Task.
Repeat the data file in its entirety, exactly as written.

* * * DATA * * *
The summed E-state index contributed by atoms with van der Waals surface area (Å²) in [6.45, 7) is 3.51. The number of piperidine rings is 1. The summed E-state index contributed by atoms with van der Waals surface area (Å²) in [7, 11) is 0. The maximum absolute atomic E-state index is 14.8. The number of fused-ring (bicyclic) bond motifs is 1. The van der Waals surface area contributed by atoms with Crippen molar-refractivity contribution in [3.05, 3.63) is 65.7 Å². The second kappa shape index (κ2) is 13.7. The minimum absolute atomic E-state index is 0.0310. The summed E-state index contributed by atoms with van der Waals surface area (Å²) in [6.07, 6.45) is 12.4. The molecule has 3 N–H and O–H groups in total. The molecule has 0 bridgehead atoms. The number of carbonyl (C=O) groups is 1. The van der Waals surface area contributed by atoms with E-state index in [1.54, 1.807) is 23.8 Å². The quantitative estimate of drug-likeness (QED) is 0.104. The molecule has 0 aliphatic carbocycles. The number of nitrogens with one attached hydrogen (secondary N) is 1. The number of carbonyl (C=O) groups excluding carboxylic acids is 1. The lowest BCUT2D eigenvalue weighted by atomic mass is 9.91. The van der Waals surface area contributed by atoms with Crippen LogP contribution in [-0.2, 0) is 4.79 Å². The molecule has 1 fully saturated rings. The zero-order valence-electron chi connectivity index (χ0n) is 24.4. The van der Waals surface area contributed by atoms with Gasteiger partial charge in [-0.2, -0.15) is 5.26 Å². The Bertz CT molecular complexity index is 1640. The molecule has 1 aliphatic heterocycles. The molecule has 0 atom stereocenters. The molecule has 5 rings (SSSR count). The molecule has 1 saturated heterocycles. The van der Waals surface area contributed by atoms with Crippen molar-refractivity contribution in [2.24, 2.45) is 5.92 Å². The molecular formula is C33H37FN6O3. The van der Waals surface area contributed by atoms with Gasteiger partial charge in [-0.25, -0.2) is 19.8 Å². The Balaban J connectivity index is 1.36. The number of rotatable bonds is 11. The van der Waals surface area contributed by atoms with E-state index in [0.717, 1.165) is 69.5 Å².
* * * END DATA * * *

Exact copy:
The summed E-state index contributed by atoms with van der Waals surface area (Å²) in [6.45, 7) is 3.51. The number of piperidine rings is 1. The summed E-state index contributed by atoms with van der Waals surface area (Å²) in [7, 11) is 0. The maximum absolute atomic E-state index is 14.8. The number of fused-ring (bicyclic) bond motifs is 1. The van der Waals surface area contributed by atoms with Crippen molar-refractivity contribution in [3.05, 3.63) is 65.7 Å². The second kappa shape index (κ2) is 13.7. The minimum absolute atomic E-state index is 0.0310. The summed E-state index contributed by atoms with van der Waals surface area (Å²) in [6.07, 6.45) is 12.4. The molecule has 3 N–H and O–H groups in total. The molecule has 0 bridgehead atoms. The number of carbonyl (C=O) groups is 1. The van der Waals surface area contributed by atoms with E-state index in [1.54, 1.807) is 23.8 Å². The quantitative estimate of drug-likeness (QED) is 0.104. The molecule has 0 aliphatic carbocycles. The number of nitrogens with one attached hydrogen (secondary N) is 1. The number of carbonyl (C=O) groups excluding carboxylic acids is 1. The lowest BCUT2D eigenvalue weighted by atomic mass is 9.91. The van der Waals surface area contributed by atoms with Crippen LogP contribution in [-0.2, 0) is 4.79 Å². The molecule has 1 fully saturated rings. The zero-order valence-electron chi connectivity index (χ0n) is 24.4. The van der Waals surface area contributed by atoms with Gasteiger partial charge in [-0.2, -0.15) is 5.26 Å². The Bertz CT molecular complexity index is 1640. The molecule has 1 aliphatic heterocycles. The molecule has 0 atom stereocenters. The molecule has 5 rings (SSSR count). The molecule has 1 saturated heterocycles. The van der Waals surface area contributed by atoms with Crippen molar-refractivity contribution in [2.24, 2.45) is 5.92 Å². The molecular formula is C33H37FN6O3. The van der Waals surface area contributed by atoms with Gasteiger partial charge in [-0.25, -0.2) is 19.8 Å². The Balaban J connectivity index is 1.36. The number of rotatable bonds is 11. The van der Waals surface area contributed by atoms with E-state index in [0.717, 1.165) is 69.5 Å².